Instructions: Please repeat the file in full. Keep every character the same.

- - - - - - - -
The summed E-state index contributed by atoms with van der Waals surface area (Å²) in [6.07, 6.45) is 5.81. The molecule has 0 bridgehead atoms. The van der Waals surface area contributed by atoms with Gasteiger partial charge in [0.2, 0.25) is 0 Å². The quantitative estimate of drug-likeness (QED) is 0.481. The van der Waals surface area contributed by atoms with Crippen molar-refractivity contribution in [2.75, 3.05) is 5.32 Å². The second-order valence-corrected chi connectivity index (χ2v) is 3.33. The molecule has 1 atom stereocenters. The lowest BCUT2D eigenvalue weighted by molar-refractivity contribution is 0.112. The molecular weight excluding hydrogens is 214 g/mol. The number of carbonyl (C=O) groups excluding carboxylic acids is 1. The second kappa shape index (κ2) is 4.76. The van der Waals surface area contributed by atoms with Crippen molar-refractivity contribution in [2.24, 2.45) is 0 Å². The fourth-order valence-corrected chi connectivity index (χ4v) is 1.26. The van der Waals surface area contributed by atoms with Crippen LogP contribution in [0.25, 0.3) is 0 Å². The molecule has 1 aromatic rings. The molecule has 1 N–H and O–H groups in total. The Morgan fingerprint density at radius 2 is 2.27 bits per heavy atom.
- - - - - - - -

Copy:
The summed E-state index contributed by atoms with van der Waals surface area (Å²) in [6.07, 6.45) is 5.81. The molecule has 0 bridgehead atoms. The van der Waals surface area contributed by atoms with Gasteiger partial charge in [0.2, 0.25) is 0 Å². The quantitative estimate of drug-likeness (QED) is 0.481. The van der Waals surface area contributed by atoms with Crippen molar-refractivity contribution in [2.75, 3.05) is 5.32 Å². The second-order valence-corrected chi connectivity index (χ2v) is 3.33. The molecule has 1 atom stereocenters. The lowest BCUT2D eigenvalue weighted by molar-refractivity contribution is 0.112. The molecular weight excluding hydrogens is 214 g/mol. The number of carbonyl (C=O) groups excluding carboxylic acids is 1. The second kappa shape index (κ2) is 4.76. The van der Waals surface area contributed by atoms with Crippen molar-refractivity contribution in [2.24, 2.45) is 0 Å². The fourth-order valence-corrected chi connectivity index (χ4v) is 1.26. The van der Waals surface area contributed by atoms with Crippen LogP contribution in [0.25, 0.3) is 0 Å². The molecule has 1 aromatic rings. The molecule has 1 N–H and O–H groups in total. The Morgan fingerprint density at radius 2 is 2.27 bits per heavy atom.